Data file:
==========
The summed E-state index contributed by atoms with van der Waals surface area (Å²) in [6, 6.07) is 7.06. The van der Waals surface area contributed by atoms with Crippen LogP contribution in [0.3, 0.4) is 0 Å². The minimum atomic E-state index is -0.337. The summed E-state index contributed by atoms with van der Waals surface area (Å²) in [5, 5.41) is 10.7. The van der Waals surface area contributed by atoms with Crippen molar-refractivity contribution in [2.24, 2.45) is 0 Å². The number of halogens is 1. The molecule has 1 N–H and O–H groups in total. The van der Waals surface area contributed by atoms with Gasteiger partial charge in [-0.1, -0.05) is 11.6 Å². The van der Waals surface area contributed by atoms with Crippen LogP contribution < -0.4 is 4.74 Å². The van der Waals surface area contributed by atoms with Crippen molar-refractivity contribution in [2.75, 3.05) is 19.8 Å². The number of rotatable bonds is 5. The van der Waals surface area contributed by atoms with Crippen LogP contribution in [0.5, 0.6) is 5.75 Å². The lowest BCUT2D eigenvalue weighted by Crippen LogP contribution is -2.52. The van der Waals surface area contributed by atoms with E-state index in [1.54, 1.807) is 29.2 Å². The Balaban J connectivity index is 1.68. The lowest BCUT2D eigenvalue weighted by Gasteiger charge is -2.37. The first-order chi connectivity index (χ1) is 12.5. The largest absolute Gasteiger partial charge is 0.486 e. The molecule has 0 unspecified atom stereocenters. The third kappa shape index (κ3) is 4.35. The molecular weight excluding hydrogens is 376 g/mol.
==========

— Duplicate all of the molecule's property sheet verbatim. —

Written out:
The summed E-state index contributed by atoms with van der Waals surface area (Å²) in [6, 6.07) is 7.06. The van der Waals surface area contributed by atoms with Crippen LogP contribution in [0.3, 0.4) is 0 Å². The minimum atomic E-state index is -0.337. The summed E-state index contributed by atoms with van der Waals surface area (Å²) in [5, 5.41) is 10.7. The van der Waals surface area contributed by atoms with Crippen molar-refractivity contribution in [2.24, 2.45) is 0 Å². The number of halogens is 1. The molecule has 1 N–H and O–H groups in total. The van der Waals surface area contributed by atoms with Gasteiger partial charge in [-0.1, -0.05) is 11.6 Å². The van der Waals surface area contributed by atoms with Crippen LogP contribution < -0.4 is 4.74 Å². The van der Waals surface area contributed by atoms with Crippen molar-refractivity contribution in [2.75, 3.05) is 19.8 Å². The number of rotatable bonds is 5. The van der Waals surface area contributed by atoms with Crippen LogP contribution in [0.5, 0.6) is 5.75 Å². The lowest BCUT2D eigenvalue weighted by Crippen LogP contribution is -2.52. The van der Waals surface area contributed by atoms with E-state index in [1.54, 1.807) is 29.2 Å². The Balaban J connectivity index is 1.68. The lowest BCUT2D eigenvalue weighted by Gasteiger charge is -2.37. The first-order chi connectivity index (χ1) is 12.5. The largest absolute Gasteiger partial charge is 0.486 e. The molecule has 0 unspecified atom stereocenters. The third kappa shape index (κ3) is 4.35. The molecular weight excluding hydrogens is 376 g/mol.